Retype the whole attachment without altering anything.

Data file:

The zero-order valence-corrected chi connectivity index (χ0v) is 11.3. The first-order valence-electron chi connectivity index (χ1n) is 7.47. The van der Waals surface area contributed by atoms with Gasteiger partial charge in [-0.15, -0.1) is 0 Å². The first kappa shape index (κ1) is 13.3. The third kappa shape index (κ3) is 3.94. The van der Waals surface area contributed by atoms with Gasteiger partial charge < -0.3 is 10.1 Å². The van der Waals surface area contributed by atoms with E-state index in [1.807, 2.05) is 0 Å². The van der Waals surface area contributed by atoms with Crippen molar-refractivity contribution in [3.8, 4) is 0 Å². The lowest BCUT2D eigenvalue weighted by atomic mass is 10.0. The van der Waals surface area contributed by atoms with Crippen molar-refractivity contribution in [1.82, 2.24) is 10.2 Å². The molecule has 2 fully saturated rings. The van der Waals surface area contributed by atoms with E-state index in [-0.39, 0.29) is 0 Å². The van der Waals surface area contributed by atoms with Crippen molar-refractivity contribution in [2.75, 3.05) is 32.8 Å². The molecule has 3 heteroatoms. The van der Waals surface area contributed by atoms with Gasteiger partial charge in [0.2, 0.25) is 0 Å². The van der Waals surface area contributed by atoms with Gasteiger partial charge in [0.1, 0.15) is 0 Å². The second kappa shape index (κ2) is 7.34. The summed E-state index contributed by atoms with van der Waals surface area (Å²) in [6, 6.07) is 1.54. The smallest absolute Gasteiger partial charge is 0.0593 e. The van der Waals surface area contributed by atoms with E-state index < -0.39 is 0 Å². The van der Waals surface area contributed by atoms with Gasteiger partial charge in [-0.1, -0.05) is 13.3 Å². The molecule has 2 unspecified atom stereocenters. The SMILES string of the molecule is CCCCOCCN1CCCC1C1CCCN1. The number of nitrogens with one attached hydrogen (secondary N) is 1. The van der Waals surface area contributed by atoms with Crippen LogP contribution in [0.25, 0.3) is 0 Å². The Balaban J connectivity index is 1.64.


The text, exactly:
The zero-order valence-corrected chi connectivity index (χ0v) is 11.3. The first-order valence-electron chi connectivity index (χ1n) is 7.47. The van der Waals surface area contributed by atoms with Gasteiger partial charge in [-0.15, -0.1) is 0 Å². The first kappa shape index (κ1) is 13.3. The third kappa shape index (κ3) is 3.94. The van der Waals surface area contributed by atoms with Gasteiger partial charge < -0.3 is 10.1 Å². The van der Waals surface area contributed by atoms with E-state index in [1.807, 2.05) is 0 Å². The van der Waals surface area contributed by atoms with Crippen molar-refractivity contribution in [3.8, 4) is 0 Å². The lowest BCUT2D eigenvalue weighted by atomic mass is 10.0. The van der Waals surface area contributed by atoms with Crippen molar-refractivity contribution in [1.82, 2.24) is 10.2 Å². The molecule has 2 fully saturated rings. The van der Waals surface area contributed by atoms with E-state index in [-0.39, 0.29) is 0 Å². The van der Waals surface area contributed by atoms with Crippen molar-refractivity contribution in [2.75, 3.05) is 32.8 Å². The molecule has 3 heteroatoms. The van der Waals surface area contributed by atoms with Gasteiger partial charge in [0.2, 0.25) is 0 Å². The van der Waals surface area contributed by atoms with Gasteiger partial charge in [0.1, 0.15) is 0 Å². The second kappa shape index (κ2) is 7.34. The summed E-state index contributed by atoms with van der Waals surface area (Å²) in [6, 6.07) is 1.54. The smallest absolute Gasteiger partial charge is 0.0593 e. The van der Waals surface area contributed by atoms with E-state index < -0.39 is 0 Å². The van der Waals surface area contributed by atoms with Gasteiger partial charge in [-0.1, -0.05) is 13.3 Å². The molecule has 2 unspecified atom stereocenters. The SMILES string of the molecule is CCCCOCCN1CCCC1C1CCCN1. The number of nitrogens with one attached hydrogen (secondary N) is 1. The van der Waals surface area contributed by atoms with Crippen LogP contribution in [0.25, 0.3) is 0 Å². The Balaban J connectivity index is 1.64.